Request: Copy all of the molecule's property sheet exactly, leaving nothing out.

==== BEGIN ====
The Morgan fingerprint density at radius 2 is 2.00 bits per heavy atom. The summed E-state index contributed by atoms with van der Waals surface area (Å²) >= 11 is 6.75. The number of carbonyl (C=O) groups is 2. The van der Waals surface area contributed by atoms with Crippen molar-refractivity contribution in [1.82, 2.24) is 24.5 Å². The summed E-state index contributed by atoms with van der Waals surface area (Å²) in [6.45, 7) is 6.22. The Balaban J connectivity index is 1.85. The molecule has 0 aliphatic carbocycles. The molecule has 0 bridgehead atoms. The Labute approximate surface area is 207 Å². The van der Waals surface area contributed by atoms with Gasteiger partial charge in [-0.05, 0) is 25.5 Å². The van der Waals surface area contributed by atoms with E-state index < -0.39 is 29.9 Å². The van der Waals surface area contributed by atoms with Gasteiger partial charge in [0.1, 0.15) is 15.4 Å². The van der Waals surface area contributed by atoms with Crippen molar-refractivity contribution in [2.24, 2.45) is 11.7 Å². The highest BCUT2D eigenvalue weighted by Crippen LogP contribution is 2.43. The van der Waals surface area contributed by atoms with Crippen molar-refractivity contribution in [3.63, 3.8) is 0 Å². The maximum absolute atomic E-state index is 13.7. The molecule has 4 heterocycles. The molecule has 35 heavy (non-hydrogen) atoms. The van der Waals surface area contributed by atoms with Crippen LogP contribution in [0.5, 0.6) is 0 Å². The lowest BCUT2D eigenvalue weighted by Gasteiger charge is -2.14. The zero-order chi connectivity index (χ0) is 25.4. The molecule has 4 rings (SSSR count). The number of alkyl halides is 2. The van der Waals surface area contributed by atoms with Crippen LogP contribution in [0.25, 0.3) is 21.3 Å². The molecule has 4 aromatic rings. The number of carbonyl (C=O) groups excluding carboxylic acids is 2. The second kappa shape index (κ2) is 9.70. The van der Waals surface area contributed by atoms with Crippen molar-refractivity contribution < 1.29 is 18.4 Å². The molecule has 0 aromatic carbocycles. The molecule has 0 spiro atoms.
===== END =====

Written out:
The Morgan fingerprint density at radius 2 is 2.00 bits per heavy atom. The summed E-state index contributed by atoms with van der Waals surface area (Å²) >= 11 is 6.75. The number of carbonyl (C=O) groups is 2. The van der Waals surface area contributed by atoms with Crippen molar-refractivity contribution in [1.82, 2.24) is 24.5 Å². The summed E-state index contributed by atoms with van der Waals surface area (Å²) in [6.45, 7) is 6.22. The Balaban J connectivity index is 1.85. The molecule has 0 aliphatic carbocycles. The molecule has 0 bridgehead atoms. The Labute approximate surface area is 207 Å². The van der Waals surface area contributed by atoms with Gasteiger partial charge in [-0.05, 0) is 25.5 Å². The van der Waals surface area contributed by atoms with E-state index < -0.39 is 29.9 Å². The van der Waals surface area contributed by atoms with Gasteiger partial charge in [0.1, 0.15) is 15.4 Å². The van der Waals surface area contributed by atoms with Crippen molar-refractivity contribution in [2.24, 2.45) is 11.7 Å². The highest BCUT2D eigenvalue weighted by Crippen LogP contribution is 2.43. The van der Waals surface area contributed by atoms with Crippen molar-refractivity contribution in [3.63, 3.8) is 0 Å². The maximum absolute atomic E-state index is 13.7. The molecule has 4 heterocycles. The molecule has 35 heavy (non-hydrogen) atoms. The van der Waals surface area contributed by atoms with Crippen LogP contribution in [0.5, 0.6) is 0 Å². The lowest BCUT2D eigenvalue weighted by Gasteiger charge is -2.14. The zero-order chi connectivity index (χ0) is 25.4. The molecule has 4 rings (SSSR count). The number of alkyl halides is 2. The van der Waals surface area contributed by atoms with Crippen LogP contribution in [0.25, 0.3) is 21.3 Å². The molecule has 4 aromatic rings. The number of carbonyl (C=O) groups excluding carboxylic acids is 2. The second kappa shape index (κ2) is 9.70. The van der Waals surface area contributed by atoms with Crippen molar-refractivity contribution < 1.29 is 18.4 Å². The molecule has 0 aromatic carbocycles. The molecule has 0 spiro atoms.